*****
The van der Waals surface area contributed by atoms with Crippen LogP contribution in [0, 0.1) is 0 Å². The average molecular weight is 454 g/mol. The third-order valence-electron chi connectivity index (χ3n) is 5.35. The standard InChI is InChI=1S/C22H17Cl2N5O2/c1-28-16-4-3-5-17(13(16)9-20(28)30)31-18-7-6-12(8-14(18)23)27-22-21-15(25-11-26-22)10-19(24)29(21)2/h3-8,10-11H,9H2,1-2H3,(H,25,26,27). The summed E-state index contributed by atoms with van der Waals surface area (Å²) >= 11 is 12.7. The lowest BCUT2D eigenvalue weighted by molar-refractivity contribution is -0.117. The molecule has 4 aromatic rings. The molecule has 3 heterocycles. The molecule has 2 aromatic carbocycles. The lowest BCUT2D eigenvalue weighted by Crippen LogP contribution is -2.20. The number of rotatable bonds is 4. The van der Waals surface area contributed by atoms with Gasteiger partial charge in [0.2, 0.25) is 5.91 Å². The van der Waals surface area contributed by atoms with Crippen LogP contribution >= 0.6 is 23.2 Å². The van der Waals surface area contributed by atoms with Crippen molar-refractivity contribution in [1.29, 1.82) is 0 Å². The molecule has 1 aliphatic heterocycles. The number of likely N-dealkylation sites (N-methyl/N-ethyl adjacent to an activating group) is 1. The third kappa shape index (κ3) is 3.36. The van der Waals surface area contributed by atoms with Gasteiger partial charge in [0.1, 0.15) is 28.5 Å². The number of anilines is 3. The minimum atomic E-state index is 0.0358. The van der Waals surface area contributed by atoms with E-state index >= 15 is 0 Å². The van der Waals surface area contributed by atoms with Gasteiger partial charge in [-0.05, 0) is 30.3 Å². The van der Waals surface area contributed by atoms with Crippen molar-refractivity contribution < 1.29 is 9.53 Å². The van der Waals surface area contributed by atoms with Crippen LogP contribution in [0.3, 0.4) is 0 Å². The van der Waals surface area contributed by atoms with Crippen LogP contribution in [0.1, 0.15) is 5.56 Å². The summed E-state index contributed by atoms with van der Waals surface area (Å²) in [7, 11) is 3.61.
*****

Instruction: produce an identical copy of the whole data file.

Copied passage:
The van der Waals surface area contributed by atoms with Crippen LogP contribution in [0, 0.1) is 0 Å². The average molecular weight is 454 g/mol. The third-order valence-electron chi connectivity index (χ3n) is 5.35. The standard InChI is InChI=1S/C22H17Cl2N5O2/c1-28-16-4-3-5-17(13(16)9-20(28)30)31-18-7-6-12(8-14(18)23)27-22-21-15(25-11-26-22)10-19(24)29(21)2/h3-8,10-11H,9H2,1-2H3,(H,25,26,27). The summed E-state index contributed by atoms with van der Waals surface area (Å²) >= 11 is 12.7. The lowest BCUT2D eigenvalue weighted by molar-refractivity contribution is -0.117. The molecule has 4 aromatic rings. The molecule has 3 heterocycles. The molecule has 2 aromatic carbocycles. The lowest BCUT2D eigenvalue weighted by Crippen LogP contribution is -2.20. The number of rotatable bonds is 4. The van der Waals surface area contributed by atoms with Gasteiger partial charge in [0.2, 0.25) is 5.91 Å². The van der Waals surface area contributed by atoms with Crippen LogP contribution >= 0.6 is 23.2 Å². The van der Waals surface area contributed by atoms with Crippen molar-refractivity contribution in [1.29, 1.82) is 0 Å². The molecule has 1 aliphatic heterocycles. The number of likely N-dealkylation sites (N-methyl/N-ethyl adjacent to an activating group) is 1. The third kappa shape index (κ3) is 3.36. The van der Waals surface area contributed by atoms with Gasteiger partial charge in [0.1, 0.15) is 28.5 Å². The number of anilines is 3. The minimum atomic E-state index is 0.0358. The van der Waals surface area contributed by atoms with E-state index >= 15 is 0 Å². The van der Waals surface area contributed by atoms with Gasteiger partial charge in [-0.05, 0) is 30.3 Å². The van der Waals surface area contributed by atoms with Crippen molar-refractivity contribution < 1.29 is 9.53 Å². The van der Waals surface area contributed by atoms with Crippen LogP contribution in [0.3, 0.4) is 0 Å². The van der Waals surface area contributed by atoms with Crippen LogP contribution in [0.1, 0.15) is 5.56 Å². The summed E-state index contributed by atoms with van der Waals surface area (Å²) in [7, 11) is 3.61.